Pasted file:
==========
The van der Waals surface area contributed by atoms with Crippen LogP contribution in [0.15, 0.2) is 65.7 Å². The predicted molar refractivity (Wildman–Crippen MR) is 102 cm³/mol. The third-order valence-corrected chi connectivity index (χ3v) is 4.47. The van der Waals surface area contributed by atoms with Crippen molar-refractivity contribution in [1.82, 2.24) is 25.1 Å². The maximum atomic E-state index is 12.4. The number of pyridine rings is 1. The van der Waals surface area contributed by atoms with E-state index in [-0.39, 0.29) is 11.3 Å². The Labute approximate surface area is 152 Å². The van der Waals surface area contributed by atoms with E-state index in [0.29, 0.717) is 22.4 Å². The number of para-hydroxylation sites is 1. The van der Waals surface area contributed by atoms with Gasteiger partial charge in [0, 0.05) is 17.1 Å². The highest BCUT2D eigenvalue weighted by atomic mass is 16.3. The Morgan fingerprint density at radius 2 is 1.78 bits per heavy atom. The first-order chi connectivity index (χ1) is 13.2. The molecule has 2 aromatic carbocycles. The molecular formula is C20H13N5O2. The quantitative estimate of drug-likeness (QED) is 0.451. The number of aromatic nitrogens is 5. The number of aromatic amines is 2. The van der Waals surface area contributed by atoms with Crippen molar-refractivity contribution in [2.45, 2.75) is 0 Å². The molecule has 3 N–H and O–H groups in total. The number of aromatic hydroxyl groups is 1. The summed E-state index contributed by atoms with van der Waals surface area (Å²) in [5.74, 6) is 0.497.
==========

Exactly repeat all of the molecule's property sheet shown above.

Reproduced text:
The van der Waals surface area contributed by atoms with Crippen LogP contribution in [0.15, 0.2) is 65.7 Å². The predicted molar refractivity (Wildman–Crippen MR) is 102 cm³/mol. The third-order valence-corrected chi connectivity index (χ3v) is 4.47. The van der Waals surface area contributed by atoms with Crippen molar-refractivity contribution in [1.82, 2.24) is 25.1 Å². The maximum atomic E-state index is 12.4. The number of pyridine rings is 1. The van der Waals surface area contributed by atoms with E-state index in [-0.39, 0.29) is 11.3 Å². The Labute approximate surface area is 152 Å². The van der Waals surface area contributed by atoms with E-state index in [0.29, 0.717) is 22.4 Å². The number of para-hydroxylation sites is 1. The van der Waals surface area contributed by atoms with Gasteiger partial charge in [0, 0.05) is 17.1 Å². The highest BCUT2D eigenvalue weighted by atomic mass is 16.3. The Morgan fingerprint density at radius 2 is 1.78 bits per heavy atom. The first-order chi connectivity index (χ1) is 13.2. The molecule has 2 aromatic carbocycles. The molecular formula is C20H13N5O2. The quantitative estimate of drug-likeness (QED) is 0.451. The number of aromatic nitrogens is 5. The number of aromatic amines is 2. The van der Waals surface area contributed by atoms with Crippen molar-refractivity contribution in [2.45, 2.75) is 0 Å². The molecule has 3 N–H and O–H groups in total. The number of aromatic hydroxyl groups is 1. The summed E-state index contributed by atoms with van der Waals surface area (Å²) in [5.74, 6) is 0.497.